How Delayed Detonation Malware Works

How Delayed Detonation Malware Works

Having spent quite a bit of time at security events over the last few years, it’s not often I hear about a new form of malware or attack. But during a media briefing with Cisco’s VP for managed security services Tom Powledge, we learned about an emerging threat –- delayed detonation malware.

Lifehacker’s Cisco Live 2015 news is presented by our ongoing IT Pro coverage, offering practical advice for deploying tech in the workplace.

Delayed detonation malware (that’s our term, not one that Powledge used), as the name suggests, is a piece of malware that waits some time before becoming active. Powledge says his team has waited in excess of 20 minutes for some malicious payloads to activate.

Why does this matter? Because one the most recent tools in the fight against malware has been sandboxing. Suspected malware is moved to a virtual machine where it is allowed to detonate in a secure environment. Tools like FireEye grab suspicious payloads as they enter a network, spin up a bunch of virtual machines and then see what happens.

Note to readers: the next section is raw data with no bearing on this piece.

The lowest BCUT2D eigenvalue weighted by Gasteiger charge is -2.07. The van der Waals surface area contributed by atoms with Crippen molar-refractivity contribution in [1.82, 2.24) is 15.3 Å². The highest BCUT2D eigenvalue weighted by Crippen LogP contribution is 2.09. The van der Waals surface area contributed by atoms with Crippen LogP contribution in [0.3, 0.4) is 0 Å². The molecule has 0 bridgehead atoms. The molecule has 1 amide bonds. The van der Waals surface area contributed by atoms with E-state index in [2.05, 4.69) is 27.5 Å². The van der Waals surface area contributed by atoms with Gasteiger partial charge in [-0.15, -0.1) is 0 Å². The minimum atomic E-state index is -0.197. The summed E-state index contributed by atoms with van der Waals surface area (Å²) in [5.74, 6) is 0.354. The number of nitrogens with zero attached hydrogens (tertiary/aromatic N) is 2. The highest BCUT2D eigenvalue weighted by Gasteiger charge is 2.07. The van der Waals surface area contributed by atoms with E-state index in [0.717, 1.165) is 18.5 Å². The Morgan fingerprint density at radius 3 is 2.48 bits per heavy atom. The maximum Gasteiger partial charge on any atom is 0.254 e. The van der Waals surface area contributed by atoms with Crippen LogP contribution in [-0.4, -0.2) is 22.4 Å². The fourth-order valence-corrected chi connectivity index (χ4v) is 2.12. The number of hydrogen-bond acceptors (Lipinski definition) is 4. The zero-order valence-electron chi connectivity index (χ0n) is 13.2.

Typically, the payload will start doing its thing in a few seconds. But in an effort to evade detection, the bad guys are now building delays in so the payload won’t activate, fooling the sandbox into thinking the payload is safe.

Disclosure: Anthony Caruana travelled to San Diego as a guest of Cisco.


  • you guys taking into account that a lot of malware wont run on VM’s… they’re designed to look for signs of being in a VM and will not drop payload in those environments….

    • Which is great for a lot of IT environments who now run almost entirely on virtual machines

      • There is not much reason not to these days for most places. Easier to backup, set up new machines, migrate to new hardware etc.

        • And you avoid malware that refuses to run on VMs – it’s almost like the malware is designed by Apple: “sorry, we don’t like your hardware – we’re taking our payload somewhere else!”

  • I remember stuff that was set to go off on a certain date in the past. It would have however long to get onto all the systems, then it would do whatever nasty thing it was meant to when the clock hit a certain date.

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